Since we are slowly nearing 110 thousand images in our database and will celebrate our 10th anniversary in the autumn, we want to use this week for a general update on the statistics of the data we have collected to date. To start with: none of this would have been possible without the help and support form the amateur astronomers taking most of our data and helping with the processing and quality control. THANK YOU VERY MUCH!

In the plot above, the blue line shows how many images we have in the database over time. The steeper the line, the more images we get. One can see that the image submission rate has increased over time, and we currently add about 20,000 images per year. This is more than 50 per day! This means, in the last three years we have essentially tripled the amount of data we have. A total of over 375 million brightness measurements of stars has been made in them.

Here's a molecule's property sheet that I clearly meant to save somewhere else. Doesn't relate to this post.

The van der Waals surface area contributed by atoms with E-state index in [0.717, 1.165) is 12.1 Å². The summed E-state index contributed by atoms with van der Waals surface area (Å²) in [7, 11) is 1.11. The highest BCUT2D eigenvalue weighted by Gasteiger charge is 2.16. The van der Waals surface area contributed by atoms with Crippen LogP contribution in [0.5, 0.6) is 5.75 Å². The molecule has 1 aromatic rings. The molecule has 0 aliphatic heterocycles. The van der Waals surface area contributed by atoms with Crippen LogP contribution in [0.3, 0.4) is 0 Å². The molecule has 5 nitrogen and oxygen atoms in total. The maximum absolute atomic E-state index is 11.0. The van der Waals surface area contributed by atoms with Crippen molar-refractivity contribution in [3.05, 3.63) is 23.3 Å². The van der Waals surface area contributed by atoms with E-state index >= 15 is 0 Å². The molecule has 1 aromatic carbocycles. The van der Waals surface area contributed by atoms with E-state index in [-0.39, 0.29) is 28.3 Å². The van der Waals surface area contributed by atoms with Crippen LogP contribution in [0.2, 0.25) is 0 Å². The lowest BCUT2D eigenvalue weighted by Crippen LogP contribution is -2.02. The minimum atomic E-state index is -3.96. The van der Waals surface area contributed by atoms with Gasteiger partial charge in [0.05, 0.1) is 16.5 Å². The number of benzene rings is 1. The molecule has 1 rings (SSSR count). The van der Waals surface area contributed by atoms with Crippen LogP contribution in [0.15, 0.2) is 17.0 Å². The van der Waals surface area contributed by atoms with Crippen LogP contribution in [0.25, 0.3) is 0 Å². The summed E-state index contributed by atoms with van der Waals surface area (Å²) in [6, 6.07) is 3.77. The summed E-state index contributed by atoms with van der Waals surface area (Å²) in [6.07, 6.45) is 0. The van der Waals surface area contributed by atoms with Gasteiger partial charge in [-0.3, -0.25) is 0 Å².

The blue ticks at the bottom indicate dates when we have given talks to amateur societies and conferences about HOYS. It is evident that the image submission rate has stepped up due to these talks, as well as the more widely advertised campaigns (in red). While these talks are now less frequent (I’ll give another one in 10 days time), we are very happy to accommodate them. If you would like one for your society, please get in touch.

On the top, we indicate with green ticks when papers using HOYS data have been published. We do average about two papers per year currently, with participants as co-authors if they wish. Further papers are submitted and in preparation, and we have several post-graduate students working on projects using the data. So there are plenty more to look forward too. Many of these longer term research projects are of course only possible with continued new observational data. So please keep the data coming in. This is what makes the HOYS dataset unique in world, and allows us to investigate things that no-one else can do.